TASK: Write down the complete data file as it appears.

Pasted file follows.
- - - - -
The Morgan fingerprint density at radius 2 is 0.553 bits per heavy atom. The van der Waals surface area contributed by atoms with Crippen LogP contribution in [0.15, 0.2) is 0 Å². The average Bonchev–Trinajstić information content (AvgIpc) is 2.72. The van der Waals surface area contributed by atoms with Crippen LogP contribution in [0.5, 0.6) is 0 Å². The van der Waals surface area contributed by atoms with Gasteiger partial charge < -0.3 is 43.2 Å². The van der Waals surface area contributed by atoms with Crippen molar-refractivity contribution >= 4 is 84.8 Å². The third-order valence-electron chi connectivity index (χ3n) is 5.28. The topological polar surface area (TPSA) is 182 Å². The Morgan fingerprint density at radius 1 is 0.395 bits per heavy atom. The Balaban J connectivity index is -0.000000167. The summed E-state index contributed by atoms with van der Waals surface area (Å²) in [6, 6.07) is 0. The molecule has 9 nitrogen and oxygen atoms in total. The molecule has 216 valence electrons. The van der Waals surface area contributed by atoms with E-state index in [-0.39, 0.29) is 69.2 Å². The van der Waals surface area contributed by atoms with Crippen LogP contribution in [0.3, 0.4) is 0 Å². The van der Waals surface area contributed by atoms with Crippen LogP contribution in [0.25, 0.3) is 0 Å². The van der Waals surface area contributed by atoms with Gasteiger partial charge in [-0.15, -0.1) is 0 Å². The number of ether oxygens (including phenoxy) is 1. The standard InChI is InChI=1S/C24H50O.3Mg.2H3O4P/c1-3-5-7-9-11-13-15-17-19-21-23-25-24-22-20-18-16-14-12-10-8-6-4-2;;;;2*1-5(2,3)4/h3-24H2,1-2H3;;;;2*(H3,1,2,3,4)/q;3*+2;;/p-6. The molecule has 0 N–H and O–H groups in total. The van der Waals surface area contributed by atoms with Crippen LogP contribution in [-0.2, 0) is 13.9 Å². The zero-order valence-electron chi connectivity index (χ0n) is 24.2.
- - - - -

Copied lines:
The Morgan fingerprint density at radius 2 is 0.553 bits per heavy atom. The van der Waals surface area contributed by atoms with Crippen LogP contribution in [0.15, 0.2) is 0 Å². The average Bonchev–Trinajstić information content (AvgIpc) is 2.72. The van der Waals surface area contributed by atoms with Crippen LogP contribution in [0.5, 0.6) is 0 Å². The van der Waals surface area contributed by atoms with Gasteiger partial charge < -0.3 is 43.2 Å². The van der Waals surface area contributed by atoms with Crippen molar-refractivity contribution >= 4 is 84.8 Å². The third-order valence-electron chi connectivity index (χ3n) is 5.28. The topological polar surface area (TPSA) is 182 Å². The Morgan fingerprint density at radius 1 is 0.395 bits per heavy atom. The Balaban J connectivity index is -0.000000167. The summed E-state index contributed by atoms with van der Waals surface area (Å²) in [6, 6.07) is 0. The molecule has 9 nitrogen and oxygen atoms in total. The molecule has 216 valence electrons. The van der Waals surface area contributed by atoms with E-state index in [-0.39, 0.29) is 69.2 Å². The van der Waals surface area contributed by atoms with Crippen LogP contribution in [0.3, 0.4) is 0 Å². The van der Waals surface area contributed by atoms with Crippen LogP contribution in [0.25, 0.3) is 0 Å². The van der Waals surface area contributed by atoms with Gasteiger partial charge in [-0.15, -0.1) is 0 Å². The number of ether oxygens (including phenoxy) is 1. The standard InChI is InChI=1S/C24H50O.3Mg.2H3O4P/c1-3-5-7-9-11-13-15-17-19-21-23-25-24-22-20-18-16-14-12-10-8-6-4-2;;;;2*1-5(2,3)4/h3-24H2,1-2H3;;;;2*(H3,1,2,3,4)/q;3*+2;;/p-6. The molecule has 0 N–H and O–H groups in total. The van der Waals surface area contributed by atoms with Crippen LogP contribution in [-0.2, 0) is 13.9 Å². The zero-order valence-electron chi connectivity index (χ0n) is 24.2.